By now, we all know that the food we eat has a huge impact on our health. But producing food requires land, water, nutrients – and in our globalized world – packaging and transportation. And that means that our dietary choices also have a big environmental impact.
Researchers at the University of New Hampshire, Tufts University, and Hampshire College have pulled together data about the full life cycle of hundreds of foods. Not surprisingly, they find significant differences in the sustainability of different diets, and they say that this kind of information should be incorporated into federal dietary guidelines.
Miriam Nelson is the president of Hampshire College and she led that work. She also previously led nutrition and sustainability research at the University of New Hampshire and Tufts Universities. And she was an advisor on the most recent U.S. Dietary Guidelines.
“When we think about our nutrition, we want to make sure that it’s supporting our own health, but we also want to make sure that we aren't causing any harm in the short term or in the long term,” Nelson said. “And that's where we really get into sustainable diets.”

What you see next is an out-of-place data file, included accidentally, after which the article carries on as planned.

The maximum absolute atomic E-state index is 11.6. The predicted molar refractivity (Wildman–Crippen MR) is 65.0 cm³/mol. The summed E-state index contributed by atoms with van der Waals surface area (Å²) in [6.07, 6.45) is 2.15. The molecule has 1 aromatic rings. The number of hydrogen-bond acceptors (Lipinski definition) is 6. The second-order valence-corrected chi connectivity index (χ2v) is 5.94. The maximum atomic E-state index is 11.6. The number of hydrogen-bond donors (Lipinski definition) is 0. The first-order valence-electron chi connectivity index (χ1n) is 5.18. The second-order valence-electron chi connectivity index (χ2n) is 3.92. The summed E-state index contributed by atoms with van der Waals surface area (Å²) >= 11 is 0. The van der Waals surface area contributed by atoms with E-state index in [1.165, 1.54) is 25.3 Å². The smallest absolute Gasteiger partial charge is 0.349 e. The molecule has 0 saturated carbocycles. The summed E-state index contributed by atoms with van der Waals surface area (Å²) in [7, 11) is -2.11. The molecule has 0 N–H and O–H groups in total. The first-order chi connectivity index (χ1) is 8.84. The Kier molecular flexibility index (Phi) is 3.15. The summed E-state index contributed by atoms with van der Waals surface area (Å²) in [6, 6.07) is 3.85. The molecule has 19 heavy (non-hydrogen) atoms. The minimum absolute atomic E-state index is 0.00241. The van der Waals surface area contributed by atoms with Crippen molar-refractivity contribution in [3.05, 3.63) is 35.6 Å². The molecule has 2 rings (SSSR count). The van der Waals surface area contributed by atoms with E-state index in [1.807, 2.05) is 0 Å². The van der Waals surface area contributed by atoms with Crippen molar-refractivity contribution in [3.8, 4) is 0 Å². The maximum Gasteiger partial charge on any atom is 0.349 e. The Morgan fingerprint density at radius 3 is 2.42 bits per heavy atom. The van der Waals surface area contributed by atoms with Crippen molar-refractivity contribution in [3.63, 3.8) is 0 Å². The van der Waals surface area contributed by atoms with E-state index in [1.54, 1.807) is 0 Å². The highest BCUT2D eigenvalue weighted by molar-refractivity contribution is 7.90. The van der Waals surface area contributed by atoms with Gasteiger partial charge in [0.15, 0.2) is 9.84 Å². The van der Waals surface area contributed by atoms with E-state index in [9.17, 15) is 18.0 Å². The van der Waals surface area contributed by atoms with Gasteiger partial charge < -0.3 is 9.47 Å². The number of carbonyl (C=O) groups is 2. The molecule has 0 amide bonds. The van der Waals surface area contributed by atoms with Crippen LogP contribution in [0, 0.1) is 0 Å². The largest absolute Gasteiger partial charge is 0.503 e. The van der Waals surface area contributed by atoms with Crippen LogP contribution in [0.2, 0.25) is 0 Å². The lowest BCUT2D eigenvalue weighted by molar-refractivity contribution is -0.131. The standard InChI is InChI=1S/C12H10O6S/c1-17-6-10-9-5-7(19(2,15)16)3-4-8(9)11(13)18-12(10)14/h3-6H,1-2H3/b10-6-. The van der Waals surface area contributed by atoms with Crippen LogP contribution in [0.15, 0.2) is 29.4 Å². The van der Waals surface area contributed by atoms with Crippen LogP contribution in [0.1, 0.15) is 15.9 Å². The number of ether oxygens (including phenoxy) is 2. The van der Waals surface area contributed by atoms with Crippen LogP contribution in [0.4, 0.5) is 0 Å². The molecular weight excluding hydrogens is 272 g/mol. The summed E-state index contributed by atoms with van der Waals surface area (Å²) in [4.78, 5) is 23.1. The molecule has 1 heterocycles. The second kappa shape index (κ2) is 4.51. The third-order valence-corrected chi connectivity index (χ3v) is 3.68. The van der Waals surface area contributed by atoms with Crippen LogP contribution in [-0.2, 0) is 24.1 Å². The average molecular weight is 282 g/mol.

A sustainable diet is one that supports us now, but it’s also one that is respectful to the environment, one that’s socially just, and one that’s economically affordable. According to Nelson, there are indirect health consequences due to some of the ways in which food is produced. Pollution in water and the carbon that has gone up into our atmosphere also affects the workers that are producing the food.
And Nelson says that all of this can have an indirect impact on our health. It's not just the food that we put into our mouths, but it's also how that food is grown.
The study looked at three patterns of eating that are deemed to be very healthy: a healthy U.S. diet, the Mediterranean style diet, and also the ovo-lacto vegetarian. Nelson and her team then looked at the actual foods that made up those patterns.
After that, they were able to look at the lifecycle assessment for five different parameters for all of these foods: carbon emissions, land use, water use, and water quality, and also air pollution.
The results showed the healthy vegetarian diet (ovo-lacto) was 42 to 84 percent lower in environmental impacts on four out of five of environmental parameters.
The next step is to incorporate dietary sustainability into dietary guidelines. If they can do that, Nelson believes, then it can have a big impact internationally.